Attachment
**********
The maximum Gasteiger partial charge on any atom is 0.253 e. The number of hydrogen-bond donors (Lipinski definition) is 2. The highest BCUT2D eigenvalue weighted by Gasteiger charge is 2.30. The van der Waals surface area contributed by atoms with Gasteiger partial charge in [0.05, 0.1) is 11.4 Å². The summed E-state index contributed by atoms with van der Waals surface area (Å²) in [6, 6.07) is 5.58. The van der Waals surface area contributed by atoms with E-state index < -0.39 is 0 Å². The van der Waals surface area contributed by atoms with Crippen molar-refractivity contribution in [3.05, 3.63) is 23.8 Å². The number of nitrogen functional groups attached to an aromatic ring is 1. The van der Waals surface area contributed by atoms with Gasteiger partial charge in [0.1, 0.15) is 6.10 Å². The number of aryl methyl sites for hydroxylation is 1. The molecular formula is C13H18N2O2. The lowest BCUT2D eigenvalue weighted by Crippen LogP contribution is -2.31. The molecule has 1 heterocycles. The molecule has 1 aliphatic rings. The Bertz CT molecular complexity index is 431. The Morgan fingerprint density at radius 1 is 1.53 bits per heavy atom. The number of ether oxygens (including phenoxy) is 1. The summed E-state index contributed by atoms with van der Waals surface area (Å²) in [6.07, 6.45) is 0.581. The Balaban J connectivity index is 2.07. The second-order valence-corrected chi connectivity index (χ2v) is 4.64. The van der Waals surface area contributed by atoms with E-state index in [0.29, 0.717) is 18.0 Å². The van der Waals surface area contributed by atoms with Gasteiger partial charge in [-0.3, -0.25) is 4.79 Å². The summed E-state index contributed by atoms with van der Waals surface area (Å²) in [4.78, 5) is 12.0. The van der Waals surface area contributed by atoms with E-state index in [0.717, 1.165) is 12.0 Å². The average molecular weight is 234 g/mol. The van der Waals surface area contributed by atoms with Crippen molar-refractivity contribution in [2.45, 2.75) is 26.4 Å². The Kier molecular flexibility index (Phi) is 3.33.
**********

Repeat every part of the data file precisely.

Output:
The maximum Gasteiger partial charge on any atom is 0.253 e. The number of hydrogen-bond donors (Lipinski definition) is 2. The highest BCUT2D eigenvalue weighted by Gasteiger charge is 2.30. The van der Waals surface area contributed by atoms with Gasteiger partial charge in [0.05, 0.1) is 11.4 Å². The summed E-state index contributed by atoms with van der Waals surface area (Å²) in [6, 6.07) is 5.58. The van der Waals surface area contributed by atoms with E-state index < -0.39 is 0 Å². The van der Waals surface area contributed by atoms with Crippen molar-refractivity contribution in [3.05, 3.63) is 23.8 Å². The number of nitrogen functional groups attached to an aromatic ring is 1. The van der Waals surface area contributed by atoms with Gasteiger partial charge in [0.1, 0.15) is 6.10 Å². The number of aryl methyl sites for hydroxylation is 1. The molecular formula is C13H18N2O2. The lowest BCUT2D eigenvalue weighted by Crippen LogP contribution is -2.31. The molecule has 1 heterocycles. The molecule has 1 aliphatic rings. The Bertz CT molecular complexity index is 431. The Morgan fingerprint density at radius 1 is 1.53 bits per heavy atom. The number of ether oxygens (including phenoxy) is 1. The summed E-state index contributed by atoms with van der Waals surface area (Å²) in [6.07, 6.45) is 0.581. The Balaban J connectivity index is 2.07. The second-order valence-corrected chi connectivity index (χ2v) is 4.64. The van der Waals surface area contributed by atoms with E-state index in [0.29, 0.717) is 18.0 Å². The van der Waals surface area contributed by atoms with Gasteiger partial charge in [-0.3, -0.25) is 4.79 Å². The summed E-state index contributed by atoms with van der Waals surface area (Å²) in [4.78, 5) is 12.0. The van der Waals surface area contributed by atoms with E-state index in [0.717, 1.165) is 12.0 Å². The average molecular weight is 234 g/mol. The van der Waals surface area contributed by atoms with Crippen molar-refractivity contribution in [2.45, 2.75) is 26.4 Å². The Kier molecular flexibility index (Phi) is 3.33.